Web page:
Stella Glow – Preview
About a week ago, in my write-up Thoughts on a Demo- Stella Glow, I wasn’t sure how Stella Glow would turn out because the demo didn’t leave me much to say in terms its battles. However, after about 4 chapters and 17 hours of play, I have to say that this game has met my expectations. The story isn’t anything special and is pretty run of the mill, but it doesn’t bring down the game at all. The characters keep me coming back to this game as they’re all very enjoyable. The battles, while still overall pretty easy are pretty fun to play.
So far, the story hasn’t necessarily done anything unique to sink me into it. The broad overview is that, for some reason, Hilda is bent on crystallizing the world. In order to stop this, Queen Anastasia has ordered her knights to find the Earth Witch, Fire Witch, Water Witch and Wind Witch. This is due to the fact that their powers combined can defeat Hilda. Along the way, they pick up Alto and his friend – just turned Witch, Lissette. All-in-all, the story is nothing amazing. But it’s not boring either. No real twists or any foreshadowing for later in the game. It just feels “standard” for lack of a better word. If anything, there was one interesting turn early on in the game that might have made the game a bit more grim or at least darker in terms of overall scale had that mood been kept throughout the game. But that was just an early chapter. Nothing more.
The characters that hold this story together aren’t necessarily the most unique or special, but they certainly have great qualities to them and mold together very well creating a fun cast. Look at Archibald for example. He’s the most serious of the knights and comes from a long line of honorable blacksmiths. However, during his bonding events, we find out he has an arranged marriage. Believe me when I say that while he’s one of the best in battle, him on a one-on-one conversation is absolutely horrible. I almost felt bad for the girl he had to meet. Constant stuttering, indecisiveness – it’s just a bad time for who has to date him. Naturally, you have someone in the exact opposite camp than him like Rusty, for example. He’s a real ladies man. Never too serious or one to want any responsibilities or deal with children really. He’s just incredibly laid back. So laid back that he’s actually the one who takes you to the tavern for the first time too despite not being old enough to drink. At the end of the day, he’s just a down to earth kind of guy. There are some other people in your party as well like Klaus and the other witches but those two just go with each other so perfectly, that it was immediately noticed.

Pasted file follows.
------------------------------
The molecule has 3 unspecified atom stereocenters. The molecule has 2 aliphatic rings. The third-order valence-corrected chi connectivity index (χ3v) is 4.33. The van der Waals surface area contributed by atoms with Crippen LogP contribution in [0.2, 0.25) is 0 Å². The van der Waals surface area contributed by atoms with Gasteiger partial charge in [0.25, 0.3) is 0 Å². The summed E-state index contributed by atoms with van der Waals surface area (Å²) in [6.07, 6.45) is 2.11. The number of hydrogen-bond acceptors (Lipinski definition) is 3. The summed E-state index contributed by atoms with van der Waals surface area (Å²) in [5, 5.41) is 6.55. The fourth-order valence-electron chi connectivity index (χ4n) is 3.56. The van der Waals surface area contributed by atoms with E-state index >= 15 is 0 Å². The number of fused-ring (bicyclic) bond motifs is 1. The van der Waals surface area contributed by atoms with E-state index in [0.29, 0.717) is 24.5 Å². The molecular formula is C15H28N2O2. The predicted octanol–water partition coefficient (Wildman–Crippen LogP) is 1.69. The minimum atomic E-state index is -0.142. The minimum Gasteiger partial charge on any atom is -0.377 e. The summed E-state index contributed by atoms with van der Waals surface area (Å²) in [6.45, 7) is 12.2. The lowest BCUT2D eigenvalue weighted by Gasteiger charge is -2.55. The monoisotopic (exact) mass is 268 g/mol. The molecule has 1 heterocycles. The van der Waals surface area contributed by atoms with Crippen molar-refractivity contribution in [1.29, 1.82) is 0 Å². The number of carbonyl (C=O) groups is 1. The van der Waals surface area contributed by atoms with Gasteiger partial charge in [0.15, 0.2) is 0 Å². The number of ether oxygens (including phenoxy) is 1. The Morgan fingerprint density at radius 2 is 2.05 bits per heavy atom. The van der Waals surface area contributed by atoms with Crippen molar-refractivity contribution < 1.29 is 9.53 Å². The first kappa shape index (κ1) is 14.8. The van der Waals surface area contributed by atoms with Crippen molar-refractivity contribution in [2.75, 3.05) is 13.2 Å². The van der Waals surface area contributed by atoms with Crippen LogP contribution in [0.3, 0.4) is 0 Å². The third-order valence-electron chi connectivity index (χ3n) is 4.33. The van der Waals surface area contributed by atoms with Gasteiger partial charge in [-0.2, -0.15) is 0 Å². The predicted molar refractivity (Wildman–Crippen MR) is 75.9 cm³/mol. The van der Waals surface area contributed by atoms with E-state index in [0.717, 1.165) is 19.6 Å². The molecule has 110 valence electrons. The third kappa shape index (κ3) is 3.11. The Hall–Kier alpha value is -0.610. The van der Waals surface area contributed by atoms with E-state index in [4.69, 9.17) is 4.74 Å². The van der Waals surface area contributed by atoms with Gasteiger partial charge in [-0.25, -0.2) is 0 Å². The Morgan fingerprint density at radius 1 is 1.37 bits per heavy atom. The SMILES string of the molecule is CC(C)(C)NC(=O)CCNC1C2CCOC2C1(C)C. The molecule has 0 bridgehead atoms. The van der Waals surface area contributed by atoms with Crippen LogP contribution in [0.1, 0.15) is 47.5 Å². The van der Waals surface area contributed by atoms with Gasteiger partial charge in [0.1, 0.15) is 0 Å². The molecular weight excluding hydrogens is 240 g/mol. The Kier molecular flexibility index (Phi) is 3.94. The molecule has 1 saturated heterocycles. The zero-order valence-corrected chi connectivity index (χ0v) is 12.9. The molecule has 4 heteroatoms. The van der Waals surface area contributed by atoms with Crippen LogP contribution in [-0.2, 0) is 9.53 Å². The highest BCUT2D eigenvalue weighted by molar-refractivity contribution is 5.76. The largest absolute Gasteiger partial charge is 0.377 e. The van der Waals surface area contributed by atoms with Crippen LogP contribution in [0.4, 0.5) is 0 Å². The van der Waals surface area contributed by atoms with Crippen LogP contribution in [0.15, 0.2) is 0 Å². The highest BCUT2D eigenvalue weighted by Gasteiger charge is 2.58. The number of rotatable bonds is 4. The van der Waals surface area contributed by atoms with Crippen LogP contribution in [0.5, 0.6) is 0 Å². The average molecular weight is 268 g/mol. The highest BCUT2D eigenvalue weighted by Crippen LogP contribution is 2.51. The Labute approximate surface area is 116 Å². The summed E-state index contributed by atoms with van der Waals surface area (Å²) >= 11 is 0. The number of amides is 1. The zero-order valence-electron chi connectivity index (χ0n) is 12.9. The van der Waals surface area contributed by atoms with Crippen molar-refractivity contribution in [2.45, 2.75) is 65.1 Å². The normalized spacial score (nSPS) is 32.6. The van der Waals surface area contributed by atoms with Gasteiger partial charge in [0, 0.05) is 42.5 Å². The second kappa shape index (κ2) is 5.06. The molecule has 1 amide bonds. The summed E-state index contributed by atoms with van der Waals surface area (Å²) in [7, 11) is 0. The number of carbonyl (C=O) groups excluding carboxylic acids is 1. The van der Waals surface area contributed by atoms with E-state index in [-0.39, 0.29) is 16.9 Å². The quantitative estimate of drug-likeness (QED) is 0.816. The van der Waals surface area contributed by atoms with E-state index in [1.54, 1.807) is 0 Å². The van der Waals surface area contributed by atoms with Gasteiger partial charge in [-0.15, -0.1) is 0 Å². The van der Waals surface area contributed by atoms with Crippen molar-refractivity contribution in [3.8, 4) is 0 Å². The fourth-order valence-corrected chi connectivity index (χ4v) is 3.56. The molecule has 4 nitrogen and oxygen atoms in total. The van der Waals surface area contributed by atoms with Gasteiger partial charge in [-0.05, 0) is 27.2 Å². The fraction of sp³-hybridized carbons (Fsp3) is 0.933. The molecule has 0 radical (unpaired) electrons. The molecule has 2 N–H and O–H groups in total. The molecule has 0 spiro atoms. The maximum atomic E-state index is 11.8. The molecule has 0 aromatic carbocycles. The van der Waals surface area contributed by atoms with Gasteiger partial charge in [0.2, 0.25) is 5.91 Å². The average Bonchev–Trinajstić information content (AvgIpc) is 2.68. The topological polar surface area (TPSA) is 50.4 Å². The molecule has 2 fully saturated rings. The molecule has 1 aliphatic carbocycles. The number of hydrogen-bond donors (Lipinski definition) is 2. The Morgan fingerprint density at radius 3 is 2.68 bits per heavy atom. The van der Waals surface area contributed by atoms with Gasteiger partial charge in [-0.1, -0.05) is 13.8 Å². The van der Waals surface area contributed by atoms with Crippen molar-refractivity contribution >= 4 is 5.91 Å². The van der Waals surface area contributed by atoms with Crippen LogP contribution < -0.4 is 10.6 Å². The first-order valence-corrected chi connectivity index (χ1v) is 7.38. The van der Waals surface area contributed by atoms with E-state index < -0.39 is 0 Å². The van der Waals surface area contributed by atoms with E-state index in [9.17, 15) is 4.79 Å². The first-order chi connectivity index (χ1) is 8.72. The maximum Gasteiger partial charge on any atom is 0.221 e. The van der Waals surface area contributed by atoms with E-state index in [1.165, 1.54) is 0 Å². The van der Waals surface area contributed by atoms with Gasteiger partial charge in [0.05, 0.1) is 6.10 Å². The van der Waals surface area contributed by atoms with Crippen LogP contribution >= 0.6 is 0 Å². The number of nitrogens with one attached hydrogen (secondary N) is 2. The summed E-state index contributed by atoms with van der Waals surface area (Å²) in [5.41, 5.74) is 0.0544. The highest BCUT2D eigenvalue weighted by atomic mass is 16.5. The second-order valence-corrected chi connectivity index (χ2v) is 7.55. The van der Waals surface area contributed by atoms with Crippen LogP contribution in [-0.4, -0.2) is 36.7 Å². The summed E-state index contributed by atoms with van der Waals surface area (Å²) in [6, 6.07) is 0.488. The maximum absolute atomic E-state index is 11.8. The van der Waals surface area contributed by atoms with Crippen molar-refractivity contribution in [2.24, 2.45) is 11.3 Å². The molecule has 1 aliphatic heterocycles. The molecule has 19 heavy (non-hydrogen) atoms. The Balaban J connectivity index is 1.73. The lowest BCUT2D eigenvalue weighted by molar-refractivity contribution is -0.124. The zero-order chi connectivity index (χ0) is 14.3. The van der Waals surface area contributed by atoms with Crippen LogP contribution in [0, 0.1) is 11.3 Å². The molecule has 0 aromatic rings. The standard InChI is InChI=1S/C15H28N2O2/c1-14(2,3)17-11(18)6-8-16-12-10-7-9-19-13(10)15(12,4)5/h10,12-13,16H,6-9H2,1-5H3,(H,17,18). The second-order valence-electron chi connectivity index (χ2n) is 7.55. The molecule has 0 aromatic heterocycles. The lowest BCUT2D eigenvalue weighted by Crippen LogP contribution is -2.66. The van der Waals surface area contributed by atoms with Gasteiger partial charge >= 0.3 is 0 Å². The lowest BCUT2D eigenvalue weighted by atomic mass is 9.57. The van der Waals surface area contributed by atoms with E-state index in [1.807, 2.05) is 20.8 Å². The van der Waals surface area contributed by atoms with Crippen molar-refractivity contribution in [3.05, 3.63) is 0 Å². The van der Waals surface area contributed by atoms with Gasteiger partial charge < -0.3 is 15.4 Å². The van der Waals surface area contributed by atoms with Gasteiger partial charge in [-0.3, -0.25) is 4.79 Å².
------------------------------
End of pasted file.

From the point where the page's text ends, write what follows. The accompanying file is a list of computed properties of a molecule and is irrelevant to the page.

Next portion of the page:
The only thing so far that’s slightly disappointing are the battles. Don’t get me wrong, the game is very fun. I love SRPGs due of the depth and strategy they provide. This one however, is just straight forward and very simple. The only way to make it difficult is to try and beat each mission under the special conditions they give. Even then, it’s still pretty easy due to the use of songs. What makes Witches special is that they’re the only ones in the world that can sing and that transfers over to gameplay. When Popo sings for example, the opponent can’t attack for two turns. After the first turn of the song has passed, the opponents then have their defense lowered making the whole thing a huge game changer unless the opponent is the type to not be affected by status effects. Luckily, you can’t outright abuse these as they are pretty costly. This example in particular costs four PP. PP can be gained when you do damage to an opponent, you defeat an opponent, an opponent defeats you, and so on. So while battles aren’t necessarily the most balanced thing in the world and are very much in your favor, it’s nothing terrible or even bad. The only real complaint I have is that it’s just too easy.
For Imageepoch’s swan song, I’d say that they a pretty great job. How great? Well, if you want my full thoughts, wait until November 14th for the full review. But, if you couldn’t tell already, I enjoy this game a bit. While nothing in particular stands out on its own, it’s how it all comes together that makes this game worthwhile.